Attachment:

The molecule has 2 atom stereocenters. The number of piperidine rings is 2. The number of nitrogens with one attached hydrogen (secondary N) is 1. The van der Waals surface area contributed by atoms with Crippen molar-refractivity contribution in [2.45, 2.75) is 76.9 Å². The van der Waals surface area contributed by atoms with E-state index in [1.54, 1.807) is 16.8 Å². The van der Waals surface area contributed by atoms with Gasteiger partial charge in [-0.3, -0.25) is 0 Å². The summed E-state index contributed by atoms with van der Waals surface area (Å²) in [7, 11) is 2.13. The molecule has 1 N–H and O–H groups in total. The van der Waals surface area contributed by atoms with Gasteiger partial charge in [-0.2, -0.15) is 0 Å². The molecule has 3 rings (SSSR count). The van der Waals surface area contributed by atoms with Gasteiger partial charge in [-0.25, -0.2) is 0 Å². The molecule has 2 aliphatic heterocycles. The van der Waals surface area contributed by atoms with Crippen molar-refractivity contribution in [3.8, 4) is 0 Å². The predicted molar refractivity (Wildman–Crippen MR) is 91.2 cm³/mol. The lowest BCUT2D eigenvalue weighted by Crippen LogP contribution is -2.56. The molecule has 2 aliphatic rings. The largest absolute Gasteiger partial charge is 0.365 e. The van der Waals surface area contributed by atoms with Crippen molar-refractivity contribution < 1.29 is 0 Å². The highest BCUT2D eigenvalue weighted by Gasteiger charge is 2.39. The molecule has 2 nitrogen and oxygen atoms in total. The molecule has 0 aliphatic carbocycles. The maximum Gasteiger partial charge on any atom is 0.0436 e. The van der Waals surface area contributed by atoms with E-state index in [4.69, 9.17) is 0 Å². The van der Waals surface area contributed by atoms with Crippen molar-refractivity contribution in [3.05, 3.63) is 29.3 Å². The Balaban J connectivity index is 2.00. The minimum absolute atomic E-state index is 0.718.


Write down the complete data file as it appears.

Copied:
The molecule has 2 atom stereocenters. The number of piperidine rings is 2. The number of nitrogens with one attached hydrogen (secondary N) is 1. The van der Waals surface area contributed by atoms with Crippen molar-refractivity contribution in [2.45, 2.75) is 76.9 Å². The van der Waals surface area contributed by atoms with E-state index in [1.54, 1.807) is 16.8 Å². The van der Waals surface area contributed by atoms with Gasteiger partial charge in [-0.3, -0.25) is 0 Å². The summed E-state index contributed by atoms with van der Waals surface area (Å²) in [7, 11) is 2.13. The molecule has 1 N–H and O–H groups in total. The van der Waals surface area contributed by atoms with Gasteiger partial charge in [-0.2, -0.15) is 0 Å². The molecule has 3 rings (SSSR count). The van der Waals surface area contributed by atoms with Gasteiger partial charge in [-0.25, -0.2) is 0 Å². The molecule has 2 aliphatic heterocycles. The van der Waals surface area contributed by atoms with Crippen molar-refractivity contribution in [3.8, 4) is 0 Å². The predicted molar refractivity (Wildman–Crippen MR) is 91.2 cm³/mol. The lowest BCUT2D eigenvalue weighted by Crippen LogP contribution is -2.56. The molecule has 2 aliphatic rings. The largest absolute Gasteiger partial charge is 0.365 e. The van der Waals surface area contributed by atoms with Crippen molar-refractivity contribution < 1.29 is 0 Å². The highest BCUT2D eigenvalue weighted by Gasteiger charge is 2.39. The molecule has 2 nitrogen and oxygen atoms in total. The molecule has 0 aliphatic carbocycles. The maximum Gasteiger partial charge on any atom is 0.0436 e. The van der Waals surface area contributed by atoms with E-state index in [4.69, 9.17) is 0 Å². The van der Waals surface area contributed by atoms with Crippen molar-refractivity contribution in [3.05, 3.63) is 29.3 Å². The Balaban J connectivity index is 2.00. The minimum absolute atomic E-state index is 0.718.